The Role of Learning Materials in Education

It would be easy to look at the effort Lumen invests in improving OER and other courseware components and come to the conclusion that we think learning materials are the most important part of education. That would be a mistake. We believe deeply that the contributions made by the learner and the faculty both significantly outweigh the importance of learning materials. However, we also believe that highly effective learning materials can dramatically amplify the efforts of learners and faculty. For example, we know that highly effective learning materials can help learners reach the same levels of mastery in half the time compared to materials that follow a traditional textbook design (Lovett et al., 2008).

There are myriad ways in which education needs to be improved. The role Lumen is choosing to play in the community working to improve education (which extends far beyond problems relating to learning materials) is to enable and empower learners and faculty with highly effective learning materials that become more effective every semester.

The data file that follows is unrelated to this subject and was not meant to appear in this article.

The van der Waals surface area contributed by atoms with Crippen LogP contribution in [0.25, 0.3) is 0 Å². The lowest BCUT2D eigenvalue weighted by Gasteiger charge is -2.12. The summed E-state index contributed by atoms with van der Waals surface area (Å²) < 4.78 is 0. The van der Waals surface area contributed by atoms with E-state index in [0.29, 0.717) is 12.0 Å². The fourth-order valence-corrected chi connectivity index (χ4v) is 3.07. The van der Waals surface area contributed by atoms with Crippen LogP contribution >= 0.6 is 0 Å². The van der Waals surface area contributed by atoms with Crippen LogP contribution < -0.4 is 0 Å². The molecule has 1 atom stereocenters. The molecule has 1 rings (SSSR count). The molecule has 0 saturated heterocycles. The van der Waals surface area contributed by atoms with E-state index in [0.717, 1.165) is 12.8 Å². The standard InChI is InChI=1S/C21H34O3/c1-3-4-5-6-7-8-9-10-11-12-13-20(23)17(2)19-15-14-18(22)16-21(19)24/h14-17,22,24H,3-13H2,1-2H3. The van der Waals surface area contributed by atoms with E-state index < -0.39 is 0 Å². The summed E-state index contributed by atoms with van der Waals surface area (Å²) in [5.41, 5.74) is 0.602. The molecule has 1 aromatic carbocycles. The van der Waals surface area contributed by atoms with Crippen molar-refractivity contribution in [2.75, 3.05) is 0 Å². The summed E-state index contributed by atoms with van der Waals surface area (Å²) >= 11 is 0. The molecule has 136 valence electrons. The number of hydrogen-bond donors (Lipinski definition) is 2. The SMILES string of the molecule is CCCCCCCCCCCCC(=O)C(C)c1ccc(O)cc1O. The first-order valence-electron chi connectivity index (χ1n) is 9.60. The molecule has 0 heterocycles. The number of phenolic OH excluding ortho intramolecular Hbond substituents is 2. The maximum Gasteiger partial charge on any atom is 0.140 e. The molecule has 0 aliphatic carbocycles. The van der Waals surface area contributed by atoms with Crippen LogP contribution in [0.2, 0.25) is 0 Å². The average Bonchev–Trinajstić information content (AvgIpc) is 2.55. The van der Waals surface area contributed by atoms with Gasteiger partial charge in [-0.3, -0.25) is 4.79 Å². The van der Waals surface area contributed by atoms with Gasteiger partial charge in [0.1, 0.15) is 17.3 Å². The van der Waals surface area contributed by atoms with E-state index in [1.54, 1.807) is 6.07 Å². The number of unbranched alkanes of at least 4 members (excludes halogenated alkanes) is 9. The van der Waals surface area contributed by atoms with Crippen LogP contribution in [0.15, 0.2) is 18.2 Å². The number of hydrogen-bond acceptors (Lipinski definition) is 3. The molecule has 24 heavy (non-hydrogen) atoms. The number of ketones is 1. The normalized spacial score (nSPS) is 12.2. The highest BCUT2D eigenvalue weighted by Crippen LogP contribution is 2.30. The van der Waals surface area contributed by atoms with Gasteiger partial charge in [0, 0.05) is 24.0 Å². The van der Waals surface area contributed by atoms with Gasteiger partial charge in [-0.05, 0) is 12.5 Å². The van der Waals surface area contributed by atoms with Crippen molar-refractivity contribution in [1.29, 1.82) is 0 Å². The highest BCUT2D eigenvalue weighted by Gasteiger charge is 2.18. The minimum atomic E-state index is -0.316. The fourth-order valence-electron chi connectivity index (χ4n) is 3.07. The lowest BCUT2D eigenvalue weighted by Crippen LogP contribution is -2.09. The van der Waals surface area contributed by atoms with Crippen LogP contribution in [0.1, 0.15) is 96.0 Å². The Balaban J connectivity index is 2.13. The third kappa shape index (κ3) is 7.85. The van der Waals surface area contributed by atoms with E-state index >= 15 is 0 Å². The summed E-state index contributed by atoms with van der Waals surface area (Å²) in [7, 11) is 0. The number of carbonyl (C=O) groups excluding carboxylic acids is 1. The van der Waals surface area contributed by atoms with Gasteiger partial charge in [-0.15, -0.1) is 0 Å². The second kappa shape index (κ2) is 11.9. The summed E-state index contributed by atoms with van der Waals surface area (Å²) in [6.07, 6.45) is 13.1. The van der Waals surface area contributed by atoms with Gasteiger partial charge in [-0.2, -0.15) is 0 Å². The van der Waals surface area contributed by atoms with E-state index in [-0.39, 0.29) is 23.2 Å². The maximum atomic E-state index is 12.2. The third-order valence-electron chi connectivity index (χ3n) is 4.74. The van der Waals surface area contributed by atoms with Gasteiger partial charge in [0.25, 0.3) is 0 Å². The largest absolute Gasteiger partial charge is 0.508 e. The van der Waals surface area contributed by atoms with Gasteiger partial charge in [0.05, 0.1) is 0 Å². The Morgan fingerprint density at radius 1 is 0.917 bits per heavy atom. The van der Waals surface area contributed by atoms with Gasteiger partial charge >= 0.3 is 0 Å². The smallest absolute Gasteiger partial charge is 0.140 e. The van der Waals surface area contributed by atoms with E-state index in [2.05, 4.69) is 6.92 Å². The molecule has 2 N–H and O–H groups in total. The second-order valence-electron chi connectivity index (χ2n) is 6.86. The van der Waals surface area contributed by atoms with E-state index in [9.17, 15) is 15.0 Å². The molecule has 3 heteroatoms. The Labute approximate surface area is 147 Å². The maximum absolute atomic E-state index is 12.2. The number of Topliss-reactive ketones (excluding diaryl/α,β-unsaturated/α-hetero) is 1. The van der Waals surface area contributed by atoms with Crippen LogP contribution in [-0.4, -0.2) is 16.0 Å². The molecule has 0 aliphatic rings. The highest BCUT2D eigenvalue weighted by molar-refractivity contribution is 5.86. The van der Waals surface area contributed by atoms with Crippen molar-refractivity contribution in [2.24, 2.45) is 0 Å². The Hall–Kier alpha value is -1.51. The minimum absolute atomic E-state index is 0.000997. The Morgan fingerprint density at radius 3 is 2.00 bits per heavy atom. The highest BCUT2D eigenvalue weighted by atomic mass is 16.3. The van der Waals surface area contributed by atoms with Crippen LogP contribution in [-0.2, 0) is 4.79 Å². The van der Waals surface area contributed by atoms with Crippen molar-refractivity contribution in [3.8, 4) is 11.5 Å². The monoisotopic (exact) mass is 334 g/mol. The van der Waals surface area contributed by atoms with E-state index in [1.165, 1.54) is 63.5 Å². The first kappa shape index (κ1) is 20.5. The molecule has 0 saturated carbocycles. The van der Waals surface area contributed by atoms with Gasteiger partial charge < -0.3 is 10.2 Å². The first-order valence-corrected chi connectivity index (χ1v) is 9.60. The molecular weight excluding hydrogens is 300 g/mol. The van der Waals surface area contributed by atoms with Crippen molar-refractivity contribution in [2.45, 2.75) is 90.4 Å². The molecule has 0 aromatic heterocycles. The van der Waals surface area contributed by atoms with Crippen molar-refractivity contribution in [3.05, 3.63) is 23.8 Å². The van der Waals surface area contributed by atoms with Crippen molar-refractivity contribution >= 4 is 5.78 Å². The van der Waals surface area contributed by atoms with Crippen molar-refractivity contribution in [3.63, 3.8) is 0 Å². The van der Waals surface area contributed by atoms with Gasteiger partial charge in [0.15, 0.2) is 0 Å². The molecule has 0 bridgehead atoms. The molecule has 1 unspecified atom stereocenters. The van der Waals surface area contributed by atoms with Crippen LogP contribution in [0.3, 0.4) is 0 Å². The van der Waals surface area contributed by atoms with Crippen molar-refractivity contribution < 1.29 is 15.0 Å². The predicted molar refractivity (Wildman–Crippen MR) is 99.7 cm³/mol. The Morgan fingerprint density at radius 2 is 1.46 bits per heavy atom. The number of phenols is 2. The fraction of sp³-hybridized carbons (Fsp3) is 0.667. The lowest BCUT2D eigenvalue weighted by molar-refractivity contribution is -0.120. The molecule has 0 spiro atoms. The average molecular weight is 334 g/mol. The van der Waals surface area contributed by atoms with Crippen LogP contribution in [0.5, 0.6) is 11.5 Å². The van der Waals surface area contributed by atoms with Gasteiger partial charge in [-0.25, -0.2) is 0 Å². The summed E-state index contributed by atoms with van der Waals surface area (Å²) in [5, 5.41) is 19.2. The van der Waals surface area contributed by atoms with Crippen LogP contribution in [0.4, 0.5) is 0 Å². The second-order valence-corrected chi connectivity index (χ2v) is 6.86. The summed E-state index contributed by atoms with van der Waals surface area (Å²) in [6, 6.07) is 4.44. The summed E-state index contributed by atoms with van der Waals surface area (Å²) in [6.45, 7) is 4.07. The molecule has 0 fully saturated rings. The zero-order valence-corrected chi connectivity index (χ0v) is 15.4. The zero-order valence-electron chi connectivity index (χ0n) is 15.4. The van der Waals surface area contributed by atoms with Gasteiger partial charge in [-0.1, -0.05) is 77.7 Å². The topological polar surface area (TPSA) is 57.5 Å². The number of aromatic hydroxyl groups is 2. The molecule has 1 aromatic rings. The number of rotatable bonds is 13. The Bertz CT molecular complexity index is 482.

We’re working to engage a broad community of educators and institutions in the work of improving education by continuously improving OER course materials. We’re trying to make this complex task more transparent, measurable, and participatory. Given the creativity and commitment of the community we serve, we have every hope of success.

learning analytics lumenlearning shuttleworth visualizations

Automatically Geocoding Higher Ed Institutions Using the Google Maps API and Google Spreadsheets

I recently needed to quickly create a map of higher education institutions Lumen is working with, and consequently needed LAT and LONG info for dozens of schools. Rather than do that all by hand, I created this little recipe for automatically retrieving coordinates given a school’s name using the Google Maps API and Google Spreadsheets. Here’s a demonstration of the recipe using a list of all the higher education institutions where I’ve taught:

I fully realize I’m no Tony Hirst, but thought this was interesting enough to share.